A group of prominent Republican attorneys this week released a new video arguing that President Donald Trump would have been charged with obstruction of justice by special counsel Robert Mueller had Department of Justice guidelines allowed for the indictment of a sitting president.
The video features three prominent lawyers who have served under Republican presidents: Jeffrey Harris, who served as deputy associate Attorney General under President Ronald Reagan; Paul Rosenzweig, a deputy assistant Secretary of Homeland Security for former President George W. Bush; and Donald Ayer, who served as deputy Attorney General for George H.W. Bush.
The attorneys begin the video by arguing that Attorney General Bill Barr did not present a “fair and accurate” summary of special counsel Robert Mueller’s report on Russian interference in the 2016 presidential election, and they say he left out important information to make the report seem far less damning than it actually was with regards to whether the president obstructed justice.
“Obstruction of justice and perjury are far more important than most normal crimes,” Rosenzweig explains to viewers. “They go to the absolute core of how the rule of law functions in this society.”
Toward the end of the video, Ayer threw down the gauntlet at GOP lawmakers who have been brushing off the Mueller report as a nonstory.
“One of the most disturbing things to me is the conduct of Republicans, in the Senate and in the House,” he said. “These are actually smart people. They know that there is a damning case, in the Mueller report, of obstruction of justice by the president, and they are acting like it’s not. And that’s just flatly dishonest. And they seem to be doing it because they think Trump is the only game in town.”
Watch the video below.
WATCH: Civil rights icon John Lewis drops the hammer on Trump — and has no qualms about calling his remarks racist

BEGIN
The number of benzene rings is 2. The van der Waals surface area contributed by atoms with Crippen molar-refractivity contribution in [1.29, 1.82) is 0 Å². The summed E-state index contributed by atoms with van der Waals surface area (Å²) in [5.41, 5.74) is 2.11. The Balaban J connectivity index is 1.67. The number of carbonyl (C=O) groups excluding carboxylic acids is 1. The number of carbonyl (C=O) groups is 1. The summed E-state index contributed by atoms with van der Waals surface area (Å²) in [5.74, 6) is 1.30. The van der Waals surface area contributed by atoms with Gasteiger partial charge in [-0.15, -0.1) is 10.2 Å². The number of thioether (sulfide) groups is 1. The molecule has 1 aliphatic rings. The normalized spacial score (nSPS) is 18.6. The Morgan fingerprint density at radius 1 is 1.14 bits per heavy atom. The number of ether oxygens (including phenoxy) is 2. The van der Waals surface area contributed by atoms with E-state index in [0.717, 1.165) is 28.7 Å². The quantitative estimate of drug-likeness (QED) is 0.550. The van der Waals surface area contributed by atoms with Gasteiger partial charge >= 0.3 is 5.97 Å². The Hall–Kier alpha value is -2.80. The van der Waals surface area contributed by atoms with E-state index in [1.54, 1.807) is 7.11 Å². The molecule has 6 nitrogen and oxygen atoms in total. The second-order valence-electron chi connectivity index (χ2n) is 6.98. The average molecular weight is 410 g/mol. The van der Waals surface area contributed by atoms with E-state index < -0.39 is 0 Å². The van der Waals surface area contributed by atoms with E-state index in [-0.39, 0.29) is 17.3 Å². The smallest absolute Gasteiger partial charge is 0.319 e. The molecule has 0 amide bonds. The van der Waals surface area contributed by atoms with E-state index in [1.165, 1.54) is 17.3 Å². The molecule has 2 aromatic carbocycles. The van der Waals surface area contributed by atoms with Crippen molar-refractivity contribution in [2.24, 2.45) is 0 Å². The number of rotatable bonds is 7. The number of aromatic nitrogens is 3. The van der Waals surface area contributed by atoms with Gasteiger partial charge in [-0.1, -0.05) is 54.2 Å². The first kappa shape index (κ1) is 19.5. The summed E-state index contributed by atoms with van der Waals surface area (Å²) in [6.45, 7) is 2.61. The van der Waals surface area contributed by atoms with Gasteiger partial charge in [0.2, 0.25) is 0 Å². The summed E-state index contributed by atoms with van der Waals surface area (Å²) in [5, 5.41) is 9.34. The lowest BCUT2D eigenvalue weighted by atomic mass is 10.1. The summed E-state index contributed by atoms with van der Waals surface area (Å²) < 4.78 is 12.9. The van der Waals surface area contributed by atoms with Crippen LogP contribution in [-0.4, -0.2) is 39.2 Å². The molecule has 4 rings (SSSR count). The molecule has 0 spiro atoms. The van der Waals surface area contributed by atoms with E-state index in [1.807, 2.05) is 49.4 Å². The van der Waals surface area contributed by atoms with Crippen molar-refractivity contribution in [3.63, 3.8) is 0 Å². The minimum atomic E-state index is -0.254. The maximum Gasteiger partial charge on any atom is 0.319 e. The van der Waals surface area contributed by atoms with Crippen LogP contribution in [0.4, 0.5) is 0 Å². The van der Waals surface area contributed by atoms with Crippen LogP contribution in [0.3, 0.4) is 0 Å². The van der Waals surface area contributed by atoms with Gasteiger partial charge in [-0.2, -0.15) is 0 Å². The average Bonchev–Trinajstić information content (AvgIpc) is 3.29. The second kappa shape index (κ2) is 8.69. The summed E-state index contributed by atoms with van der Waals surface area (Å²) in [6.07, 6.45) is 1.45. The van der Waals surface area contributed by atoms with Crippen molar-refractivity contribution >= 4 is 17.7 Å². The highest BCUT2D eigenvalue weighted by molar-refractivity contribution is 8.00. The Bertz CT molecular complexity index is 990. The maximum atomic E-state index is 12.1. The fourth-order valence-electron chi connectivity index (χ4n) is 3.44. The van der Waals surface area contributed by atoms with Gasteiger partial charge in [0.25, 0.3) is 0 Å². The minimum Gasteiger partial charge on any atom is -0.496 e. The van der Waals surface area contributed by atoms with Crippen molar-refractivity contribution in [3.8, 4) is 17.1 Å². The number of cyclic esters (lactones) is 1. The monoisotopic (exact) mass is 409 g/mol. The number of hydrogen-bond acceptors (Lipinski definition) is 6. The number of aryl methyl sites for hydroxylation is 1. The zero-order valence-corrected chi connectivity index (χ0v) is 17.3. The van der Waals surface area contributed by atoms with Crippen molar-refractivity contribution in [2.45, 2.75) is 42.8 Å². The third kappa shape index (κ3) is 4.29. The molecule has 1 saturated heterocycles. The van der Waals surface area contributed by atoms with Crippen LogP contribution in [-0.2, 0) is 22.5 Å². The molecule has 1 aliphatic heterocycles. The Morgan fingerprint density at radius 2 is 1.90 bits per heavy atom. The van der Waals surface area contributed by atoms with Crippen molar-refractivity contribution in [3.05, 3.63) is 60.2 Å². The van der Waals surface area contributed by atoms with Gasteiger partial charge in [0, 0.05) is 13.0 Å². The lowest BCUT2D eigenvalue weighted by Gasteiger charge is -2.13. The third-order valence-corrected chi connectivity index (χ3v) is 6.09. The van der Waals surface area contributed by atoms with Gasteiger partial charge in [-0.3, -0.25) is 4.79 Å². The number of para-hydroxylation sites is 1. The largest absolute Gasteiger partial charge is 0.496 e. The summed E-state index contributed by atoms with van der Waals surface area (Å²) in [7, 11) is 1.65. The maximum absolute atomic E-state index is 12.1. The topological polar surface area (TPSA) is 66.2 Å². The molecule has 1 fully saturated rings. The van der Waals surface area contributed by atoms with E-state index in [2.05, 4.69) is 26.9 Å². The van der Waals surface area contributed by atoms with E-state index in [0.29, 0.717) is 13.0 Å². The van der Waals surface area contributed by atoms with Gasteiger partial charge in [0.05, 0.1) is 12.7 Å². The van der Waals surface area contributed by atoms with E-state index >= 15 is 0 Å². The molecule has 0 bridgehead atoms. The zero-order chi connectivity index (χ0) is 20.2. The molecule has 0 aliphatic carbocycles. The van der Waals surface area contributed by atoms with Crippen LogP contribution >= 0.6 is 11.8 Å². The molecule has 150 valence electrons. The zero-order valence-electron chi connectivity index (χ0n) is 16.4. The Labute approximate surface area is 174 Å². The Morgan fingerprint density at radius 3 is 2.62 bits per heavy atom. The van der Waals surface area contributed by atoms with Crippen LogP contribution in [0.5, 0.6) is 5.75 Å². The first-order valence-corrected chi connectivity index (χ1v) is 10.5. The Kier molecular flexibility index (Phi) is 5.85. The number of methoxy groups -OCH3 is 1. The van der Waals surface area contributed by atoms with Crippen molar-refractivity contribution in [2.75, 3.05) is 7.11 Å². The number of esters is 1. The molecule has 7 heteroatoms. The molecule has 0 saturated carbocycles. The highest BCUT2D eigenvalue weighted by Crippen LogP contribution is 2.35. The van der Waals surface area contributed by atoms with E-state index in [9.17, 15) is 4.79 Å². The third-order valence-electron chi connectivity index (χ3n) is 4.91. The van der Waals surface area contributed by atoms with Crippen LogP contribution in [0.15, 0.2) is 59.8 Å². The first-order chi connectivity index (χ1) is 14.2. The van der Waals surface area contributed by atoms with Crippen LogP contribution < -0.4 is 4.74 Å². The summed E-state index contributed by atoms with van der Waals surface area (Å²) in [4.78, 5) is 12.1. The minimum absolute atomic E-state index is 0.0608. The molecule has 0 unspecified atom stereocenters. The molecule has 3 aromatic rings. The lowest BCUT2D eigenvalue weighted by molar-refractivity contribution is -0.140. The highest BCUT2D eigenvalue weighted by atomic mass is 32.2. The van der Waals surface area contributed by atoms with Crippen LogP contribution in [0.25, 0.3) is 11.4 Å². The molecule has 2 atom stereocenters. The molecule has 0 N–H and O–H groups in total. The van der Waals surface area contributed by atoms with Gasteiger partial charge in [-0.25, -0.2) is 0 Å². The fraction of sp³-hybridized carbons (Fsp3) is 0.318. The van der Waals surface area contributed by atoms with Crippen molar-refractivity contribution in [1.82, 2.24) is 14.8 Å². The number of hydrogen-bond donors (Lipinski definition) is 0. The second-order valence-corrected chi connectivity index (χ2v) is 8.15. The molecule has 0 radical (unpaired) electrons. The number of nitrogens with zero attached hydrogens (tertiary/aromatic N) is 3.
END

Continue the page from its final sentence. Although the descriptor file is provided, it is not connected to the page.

On Tuesday, the fallout continued from remarks President Trump made telling four freshman congresswomen -- and women of color -- that they should go back to their own countries.
While some prominent Republicans criticized the president, they stopped short of calling his comments racist.
MSNBC reported Tuesday that Rep. John Lewis (D-GA) -- a civil rights icon -- deemed Trump's remarks racist.
"This is not any, any way for the president of the United States of America to be attacking to be saying what he's saying about these young women," Lewis said.
"It's just dead wrong. We must use everything in a nonviolent way to say that it's wrong."
Trump believes white nationalism is a winning strategy — because Fox News tells him so
Donald Trump thinks white nationalism is going to win him the 2020 election. This much is clear. Trump's racist Twitter rant on Sunday — in which he suggested that four nonwhite congresswomen, three of whom were born in the United States, are "originally" from somewhere else and should therefore "go back" — might have seemed at first like a spontaneous eruption of racist rage from the simmering bigot in the White House.
Soon, however, it became clear that this was strategic. Trump thinks it's a winning move to echo the claims of David Duke and other white nationalists who believe the United States is for white people. He justified his racism by saying that "many people agree with me," and by continuing to rave on Twitter about how the real purveyors of "racist hatred" are those who look askance at his embracing the rhetoric of Stormfront and the KKK.
‘White supremacy is a hell of a drug’: columnist explains the GOP’s garbled response to Trump
On Tuesday, President Donald Trump addressed comments he'd made telling four freshman congresswomen -- all American citizens and women of color -- to go back to their countries.
The comments set off a furor that the president was being outwardly racist.
“It's up to them. They can do what they want. They can leave, they can stay, but they should love our country,” the president told reporters Tuesday when he was asked about his remarks.
On CNN Tuesday, New York Times columnist Wajahat Ali explained how Donald Trump's comments -- and his Republican counterparts' refusal to call them racist -- is rooted in a dangerous white supremacy, or terror at the "browning of America."